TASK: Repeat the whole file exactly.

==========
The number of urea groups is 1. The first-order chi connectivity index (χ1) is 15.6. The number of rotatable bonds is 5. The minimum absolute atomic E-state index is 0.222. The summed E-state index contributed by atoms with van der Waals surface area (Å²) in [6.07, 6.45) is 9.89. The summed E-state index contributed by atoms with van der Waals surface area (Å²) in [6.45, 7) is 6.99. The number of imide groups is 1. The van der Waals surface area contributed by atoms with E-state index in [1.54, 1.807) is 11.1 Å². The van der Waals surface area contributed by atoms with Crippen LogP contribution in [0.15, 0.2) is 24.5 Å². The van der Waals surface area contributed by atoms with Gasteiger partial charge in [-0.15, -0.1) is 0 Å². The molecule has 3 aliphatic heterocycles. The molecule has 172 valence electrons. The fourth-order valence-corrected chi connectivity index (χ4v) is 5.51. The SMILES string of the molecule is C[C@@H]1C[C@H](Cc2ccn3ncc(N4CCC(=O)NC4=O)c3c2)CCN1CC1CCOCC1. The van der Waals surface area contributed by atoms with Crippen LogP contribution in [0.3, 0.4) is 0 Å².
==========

The number of urea groups is 1. The first-order chi connectivity index (χ1) is 15.6. The number of rotatable bonds is 5. The minimum absolute atomic E-state index is 0.222. The summed E-state index contributed by atoms with van der Waals surface area (Å²) in [6.07, 6.45) is 9.89. The summed E-state index contributed by atoms with van der Waals surface area (Å²) in [6.45, 7) is 6.99. The number of imide groups is 1. The van der Waals surface area contributed by atoms with E-state index in [1.54, 1.807) is 11.1 Å². The van der Waals surface area contributed by atoms with Crippen LogP contribution in [0.15, 0.2) is 24.5 Å². The van der Waals surface area contributed by atoms with Gasteiger partial charge in [-0.15, -0.1) is 0 Å². The molecule has 3 aliphatic heterocycles. The molecule has 172 valence electrons. The fourth-order valence-corrected chi connectivity index (χ4v) is 5.51. The SMILES string of the molecule is C[C@@H]1C[C@H](Cc2ccn3ncc(N4CCC(=O)NC4=O)c3c2)CCN1CC1CCOCC1. The van der Waals surface area contributed by atoms with Crippen LogP contribution in [0.3, 0.4) is 0 Å².